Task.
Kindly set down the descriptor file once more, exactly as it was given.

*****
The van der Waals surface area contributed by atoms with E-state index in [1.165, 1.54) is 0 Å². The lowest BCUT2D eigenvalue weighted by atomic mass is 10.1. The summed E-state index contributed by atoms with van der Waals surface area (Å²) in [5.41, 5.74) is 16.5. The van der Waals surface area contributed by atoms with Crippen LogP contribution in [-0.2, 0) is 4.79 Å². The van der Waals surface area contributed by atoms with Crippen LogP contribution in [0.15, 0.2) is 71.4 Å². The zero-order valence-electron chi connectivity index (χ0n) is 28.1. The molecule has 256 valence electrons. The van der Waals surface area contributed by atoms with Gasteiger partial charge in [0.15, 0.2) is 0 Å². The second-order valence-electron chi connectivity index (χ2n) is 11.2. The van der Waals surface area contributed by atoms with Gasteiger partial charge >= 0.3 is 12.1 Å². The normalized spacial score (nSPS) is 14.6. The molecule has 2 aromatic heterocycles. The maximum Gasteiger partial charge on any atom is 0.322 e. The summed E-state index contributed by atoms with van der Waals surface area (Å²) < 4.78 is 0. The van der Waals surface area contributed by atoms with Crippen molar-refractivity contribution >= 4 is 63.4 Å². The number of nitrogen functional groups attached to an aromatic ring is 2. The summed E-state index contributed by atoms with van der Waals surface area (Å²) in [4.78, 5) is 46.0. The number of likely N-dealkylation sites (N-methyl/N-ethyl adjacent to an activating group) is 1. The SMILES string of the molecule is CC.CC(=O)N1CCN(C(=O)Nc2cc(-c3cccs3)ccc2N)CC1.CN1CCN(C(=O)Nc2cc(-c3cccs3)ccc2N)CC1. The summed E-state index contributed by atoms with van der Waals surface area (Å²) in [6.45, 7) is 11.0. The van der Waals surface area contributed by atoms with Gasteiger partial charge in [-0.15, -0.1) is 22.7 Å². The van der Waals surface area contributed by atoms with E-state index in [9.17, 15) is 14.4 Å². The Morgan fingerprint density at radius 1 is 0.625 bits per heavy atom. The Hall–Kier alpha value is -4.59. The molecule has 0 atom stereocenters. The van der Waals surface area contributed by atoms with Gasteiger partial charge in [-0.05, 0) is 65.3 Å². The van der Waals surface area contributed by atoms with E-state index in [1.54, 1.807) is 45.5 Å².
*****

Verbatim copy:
The van der Waals surface area contributed by atoms with E-state index in [1.165, 1.54) is 0 Å². The lowest BCUT2D eigenvalue weighted by atomic mass is 10.1. The summed E-state index contributed by atoms with van der Waals surface area (Å²) in [5.41, 5.74) is 16.5. The van der Waals surface area contributed by atoms with Crippen LogP contribution in [-0.2, 0) is 4.79 Å². The van der Waals surface area contributed by atoms with Crippen LogP contribution in [0.15, 0.2) is 71.4 Å². The zero-order valence-electron chi connectivity index (χ0n) is 28.1. The molecule has 256 valence electrons. The van der Waals surface area contributed by atoms with Gasteiger partial charge in [0.15, 0.2) is 0 Å². The second-order valence-electron chi connectivity index (χ2n) is 11.2. The van der Waals surface area contributed by atoms with Gasteiger partial charge >= 0.3 is 12.1 Å². The normalized spacial score (nSPS) is 14.6. The molecule has 2 aromatic heterocycles. The maximum Gasteiger partial charge on any atom is 0.322 e. The summed E-state index contributed by atoms with van der Waals surface area (Å²) < 4.78 is 0. The van der Waals surface area contributed by atoms with Crippen molar-refractivity contribution >= 4 is 63.4 Å². The number of nitrogen functional groups attached to an aromatic ring is 2. The summed E-state index contributed by atoms with van der Waals surface area (Å²) in [4.78, 5) is 46.0. The number of likely N-dealkylation sites (N-methyl/N-ethyl adjacent to an activating group) is 1. The SMILES string of the molecule is CC.CC(=O)N1CCN(C(=O)Nc2cc(-c3cccs3)ccc2N)CC1.CN1CCN(C(=O)Nc2cc(-c3cccs3)ccc2N)CC1. The summed E-state index contributed by atoms with van der Waals surface area (Å²) in [6.45, 7) is 11.0. The van der Waals surface area contributed by atoms with Gasteiger partial charge in [-0.15, -0.1) is 22.7 Å². The van der Waals surface area contributed by atoms with E-state index in [9.17, 15) is 14.4 Å². The Morgan fingerprint density at radius 1 is 0.625 bits per heavy atom. The Hall–Kier alpha value is -4.59. The molecule has 0 atom stereocenters. The van der Waals surface area contributed by atoms with Gasteiger partial charge in [-0.05, 0) is 65.3 Å². The van der Waals surface area contributed by atoms with E-state index in [1.54, 1.807) is 45.5 Å².